Montreal, March 15, 2009 • No 265


Yvon Dionne has been retired since 1997. An economist by training (Universitι de Montrιal), he worked at the Bank of Canada (11 years) and for "our" Quebec government (20 years).






by Yvon Dionne


          On March 2, the Obama Channel (CNN) quoted an Obama activist comparing the new president to Robin Hood, and capitalism to a system designed to rob the poor. One thing is certain: a system of Robin Hoods designed to rob those who own something will end up making most people poorer, through a lack of investment, lack of employment, and the absence of freedom. We are observing these days the worst theft in history, with trillions of dollars being wasted, trillions that will feed inflation and higher taxes and only benefit the rent seekers and government bureaucrats.


          I received a little book (110 pages) entitled: Inclined to Liberty―the futile attempt to suppress the human spirit, by Mr. Louis E. Carabini (published by the Ludwig von Mises Institute). He dedicated the book to me as follows: "Yvon: to the sacrosanctity of life and the joy and benefits of liberty."

          The book originated from a discussion at a dinner party in Louis Carabini's home in California. At that party, social planners and would-be regulators complained about inequality and stated that the poor are poor because others are rich. Underlying this statement is the notion that the rich become richer only by exploiting the poor, and that there is a finite amount of wealth in the world. This is a notion borrowed from Marxism, and we know the results of applied Marxism.

          Even if we discount the tens of millions of deaths caused by collectivism (not counting people who did not die but lived in misery), we are witnessing these days, right before our eyes, the failures of Statism:

• health care has become more and more costly and unavailable;
• public schools are in a mess, and this mess is attributed by socialists to the free choice still being allowed to private schools;
• roads are not even fit for horse-riding, because horses would break their ankles;
• a never-ending avalanche of laws and regulations adds excessive costs to everything we do.

          The common answer from politicians and defenders of Statism is that they need more funds to cure the problems they have themselves created. The set of services (plus the redistribution system) that the State has monopolized is like a barrel full of holes. This non-market economy is unable to reduce its costs in real terms (in contrast with private producers of computers, cars, and so on), per unit of output (assuming consumers would still buy a pair of shoes that only fit one foot size, as we have seen in the planned economy of the former Soviet Union). What many might imagine the State does well is always costly, in terms of dollars and/or freedom.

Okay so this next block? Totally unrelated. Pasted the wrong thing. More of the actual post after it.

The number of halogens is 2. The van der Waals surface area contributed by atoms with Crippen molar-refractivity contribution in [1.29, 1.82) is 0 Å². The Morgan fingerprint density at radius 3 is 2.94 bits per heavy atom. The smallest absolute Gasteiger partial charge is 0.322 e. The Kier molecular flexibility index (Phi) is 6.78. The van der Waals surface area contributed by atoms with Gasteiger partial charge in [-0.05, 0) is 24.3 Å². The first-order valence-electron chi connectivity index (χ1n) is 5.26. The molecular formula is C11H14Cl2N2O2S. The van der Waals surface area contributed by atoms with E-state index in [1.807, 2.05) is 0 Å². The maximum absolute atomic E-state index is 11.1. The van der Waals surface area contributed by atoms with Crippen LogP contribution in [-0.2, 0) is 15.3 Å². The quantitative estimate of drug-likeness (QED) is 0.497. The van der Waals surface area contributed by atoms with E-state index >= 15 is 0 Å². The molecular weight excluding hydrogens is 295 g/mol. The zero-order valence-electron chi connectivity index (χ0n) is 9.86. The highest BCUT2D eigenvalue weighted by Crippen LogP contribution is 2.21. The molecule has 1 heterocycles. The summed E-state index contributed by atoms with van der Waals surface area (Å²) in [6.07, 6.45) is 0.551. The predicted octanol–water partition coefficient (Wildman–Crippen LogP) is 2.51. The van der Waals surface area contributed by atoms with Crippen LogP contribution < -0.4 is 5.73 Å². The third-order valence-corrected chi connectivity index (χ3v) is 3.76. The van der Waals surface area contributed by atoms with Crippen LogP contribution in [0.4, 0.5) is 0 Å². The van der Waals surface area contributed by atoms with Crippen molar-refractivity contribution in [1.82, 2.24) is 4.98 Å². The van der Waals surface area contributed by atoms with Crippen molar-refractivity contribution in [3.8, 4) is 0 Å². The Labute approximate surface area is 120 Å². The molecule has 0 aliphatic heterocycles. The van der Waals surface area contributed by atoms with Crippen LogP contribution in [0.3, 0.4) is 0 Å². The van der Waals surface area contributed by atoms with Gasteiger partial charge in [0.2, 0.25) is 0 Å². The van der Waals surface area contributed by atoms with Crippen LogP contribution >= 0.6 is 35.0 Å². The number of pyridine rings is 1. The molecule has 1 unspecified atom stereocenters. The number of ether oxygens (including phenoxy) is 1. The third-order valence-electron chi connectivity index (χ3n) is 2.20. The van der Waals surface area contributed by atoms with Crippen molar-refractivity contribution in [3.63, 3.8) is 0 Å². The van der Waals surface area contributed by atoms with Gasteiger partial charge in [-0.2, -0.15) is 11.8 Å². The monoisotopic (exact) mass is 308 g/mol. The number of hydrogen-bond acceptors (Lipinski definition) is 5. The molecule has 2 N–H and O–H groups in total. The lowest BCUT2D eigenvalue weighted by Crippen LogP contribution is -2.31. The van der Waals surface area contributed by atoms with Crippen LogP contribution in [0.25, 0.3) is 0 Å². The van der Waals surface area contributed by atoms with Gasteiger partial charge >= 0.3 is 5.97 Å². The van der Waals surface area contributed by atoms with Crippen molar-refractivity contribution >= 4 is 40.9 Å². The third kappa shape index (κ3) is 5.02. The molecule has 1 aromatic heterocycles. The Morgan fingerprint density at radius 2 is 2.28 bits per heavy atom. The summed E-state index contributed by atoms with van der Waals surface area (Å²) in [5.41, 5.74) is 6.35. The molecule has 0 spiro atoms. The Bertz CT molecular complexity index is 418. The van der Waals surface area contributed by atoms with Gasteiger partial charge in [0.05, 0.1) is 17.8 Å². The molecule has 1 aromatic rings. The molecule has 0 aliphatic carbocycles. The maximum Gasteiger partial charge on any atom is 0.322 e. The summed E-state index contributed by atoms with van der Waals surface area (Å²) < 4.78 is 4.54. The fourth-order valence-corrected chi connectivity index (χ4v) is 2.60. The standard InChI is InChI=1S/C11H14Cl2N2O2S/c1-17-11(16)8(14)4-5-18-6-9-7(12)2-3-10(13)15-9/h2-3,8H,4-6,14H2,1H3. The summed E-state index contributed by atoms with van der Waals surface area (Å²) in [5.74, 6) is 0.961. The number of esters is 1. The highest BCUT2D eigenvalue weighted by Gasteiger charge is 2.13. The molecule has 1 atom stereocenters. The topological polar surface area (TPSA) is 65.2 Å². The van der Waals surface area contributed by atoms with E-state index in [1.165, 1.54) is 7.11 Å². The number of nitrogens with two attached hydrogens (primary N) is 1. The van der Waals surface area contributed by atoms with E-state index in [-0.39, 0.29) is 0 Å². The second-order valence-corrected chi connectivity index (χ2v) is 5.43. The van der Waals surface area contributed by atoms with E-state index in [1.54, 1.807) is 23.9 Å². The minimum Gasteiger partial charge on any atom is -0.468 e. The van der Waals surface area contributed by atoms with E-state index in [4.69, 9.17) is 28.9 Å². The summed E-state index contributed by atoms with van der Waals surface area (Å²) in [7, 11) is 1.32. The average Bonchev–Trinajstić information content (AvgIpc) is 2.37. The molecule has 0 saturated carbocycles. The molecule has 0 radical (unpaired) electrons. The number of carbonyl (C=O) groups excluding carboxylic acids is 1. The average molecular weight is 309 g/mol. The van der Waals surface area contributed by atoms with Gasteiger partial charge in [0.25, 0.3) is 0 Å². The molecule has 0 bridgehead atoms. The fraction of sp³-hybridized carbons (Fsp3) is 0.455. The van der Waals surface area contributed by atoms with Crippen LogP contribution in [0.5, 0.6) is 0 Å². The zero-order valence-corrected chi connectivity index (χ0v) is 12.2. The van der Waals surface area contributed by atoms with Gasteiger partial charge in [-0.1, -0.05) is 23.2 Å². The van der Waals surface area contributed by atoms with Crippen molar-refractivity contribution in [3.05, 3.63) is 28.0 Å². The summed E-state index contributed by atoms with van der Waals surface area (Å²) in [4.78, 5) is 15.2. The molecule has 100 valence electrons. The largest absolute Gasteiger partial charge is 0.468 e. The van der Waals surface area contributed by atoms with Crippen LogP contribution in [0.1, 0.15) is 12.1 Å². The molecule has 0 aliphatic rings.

If it had not been for the struggling, semi-capitalist economy, striving under forced redistribution and decreed choices without competition, the State would have in fact made the poor poorer, to the benefit not of those who provide capital and employment, but to the benefit of myriad government parasites, from politicians to bureaucrats, from unions to corporations who lobby for more and more grants.

          The above are my own words summarizing Mr. Carabini's book. In a chapter entitled "The False Lure of Democracy," Mr. Carabini begins with a quote from Giordano Bruno, who was tortured and burned by the Inquisition in 1600: "It is more blessed to be wise in truth in face of opinion than to be wise in opinion in face of truth."

"The common answer from politicians and defenders of Statism is that they need more funds to cure the problems they have themselves created. The set of services (plus the redistribution system) that the State has monopolized is like a barrel full of holes."

          Now I will let the author speak for himself with a handful of some of my favourite lines from his book:

• The royal "we" seems to moralize and justify acts that the "I" would render reprehensible. (p. 12)